In the United States, 4.8% of school enrolled children aged 3 to 21 years old were served during the 2010-2011 school year as young people with specific learning disabilities under the Individuals with Disabilities Education Act (Digest of Education Statistics, National Center for Education Statistics, 2012). Adults with learning disabilities (LD) constitute the highest percentage of people with disabilities at secondary and postsecondary institutions (Gregg, 2009). These statistics are likely to be low estimates regarding the prevalence of LD in the total population due to controversy in how to define LD and should be considered broad estimates (Goldstein, 2011). Thus, the prevalence of LD in the total population is likely to be greater than what is reported here.
Historically, researchers have largely overlooked the personal accounts of children with LD (Kelly, 2007) in terms of what has appeared this far in the worldwide literature. Research that includes the voices of adolescents with LD has the potential to make a major contribution to the psychology and education literatures and to change perceptions about the potential of young people with LD across the world. The purpose of this study is to capture the lived experiences of adolescents with learning disabilities (LD) through individual interviews and data analysis inspired by Interpretive Phenomenological Analysis (Smith, Flowers, & Larkin, 2009).
Learning Disabilities Defined
The definition and diagnosis of LD has long been a source of controversy (Ames, 1998). During the 1970s in the United States, Kirk and Elkins (1975) claimed that LD was ultimately operationalized as a reading disorder with lower intellectual functioning. However, the definition of LD established by the federal legislation was not intended to include an association with lower intellectual functioning. According to the National Joint Committee on Learning Disabilities (NJCLD) federal law states that the term LD refers to a disorder in one or more of the basic psychological processes in relation to understanding or using written and/or spoken language. The resulting effect is explained as difficulty in listening, concentrating, speaking, spelling, writing, or doing mathematics (Hall, Spruill, & Webster, 2002; Kirk & Elkin, 1975; NJCLD, 1981). Again according to federal law, a learning disability may be diagnosed when an individual's subscores on achievement and intellectual ability tests show discrepancies in at least one of several areas including math, reading, listening, written expression, basic reading skills, mathematical calculation, and mathematical reasoning (NJCLD, 1981). In this article, LD is defined as the presence of a significant difference in an individual's ability as compared to his or her performance in one or more specific areas resulting in a variety of difficulties.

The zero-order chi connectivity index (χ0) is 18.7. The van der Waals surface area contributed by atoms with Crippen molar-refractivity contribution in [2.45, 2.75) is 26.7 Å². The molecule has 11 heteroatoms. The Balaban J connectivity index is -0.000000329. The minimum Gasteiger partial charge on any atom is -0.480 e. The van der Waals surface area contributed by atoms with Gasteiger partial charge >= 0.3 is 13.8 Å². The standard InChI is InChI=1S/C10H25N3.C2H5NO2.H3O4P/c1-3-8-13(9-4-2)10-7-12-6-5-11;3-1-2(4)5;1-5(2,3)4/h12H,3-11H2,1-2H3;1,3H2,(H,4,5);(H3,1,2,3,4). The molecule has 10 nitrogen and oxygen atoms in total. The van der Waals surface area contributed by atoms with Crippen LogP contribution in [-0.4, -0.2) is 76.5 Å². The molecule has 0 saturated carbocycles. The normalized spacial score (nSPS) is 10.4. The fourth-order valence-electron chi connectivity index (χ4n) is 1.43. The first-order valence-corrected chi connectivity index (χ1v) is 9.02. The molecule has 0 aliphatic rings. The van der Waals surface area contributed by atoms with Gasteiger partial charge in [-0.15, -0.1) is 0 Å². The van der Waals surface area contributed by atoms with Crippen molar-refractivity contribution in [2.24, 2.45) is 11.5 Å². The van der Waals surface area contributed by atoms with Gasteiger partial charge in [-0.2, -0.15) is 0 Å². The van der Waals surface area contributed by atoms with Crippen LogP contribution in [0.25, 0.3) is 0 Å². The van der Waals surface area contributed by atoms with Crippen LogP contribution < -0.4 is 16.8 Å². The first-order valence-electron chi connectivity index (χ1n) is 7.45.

The NJCLD (1981) proposed that people view learning disabilities as a complex and heterogeneous group of learning disorders, yet lack of agreement on the nature of learning disabilities has resulted in individuals with LD being thought of as a homogenous group requiring similar assessments and interventions. While the NJCLD endorses the notion that learning difficulties arise from a myriad of factors, they maintain that LD is the result of intrinsically different processes of attaining information due to the central nervous system. Recently, however, there has been a broadening in the understanding of LD as researchers and professionals begin to see it as more than just a neurologically based disorder. Some theorists have proposed that LD may be also the result of a complex interaction of individual, family, school, and sociological factors (Ames, 1998). This lack of a clear and common definition of LD is at the root of problems regarding further research, diagnosis, and treatment (Brueggemann, Kamphaus, & Dombrowski, 2008).
Fuchs, Fuchs, and Speece (2002) attributed controversy in assessment of LD to the increase in the number of children diagnosed with LD since the field's inception. …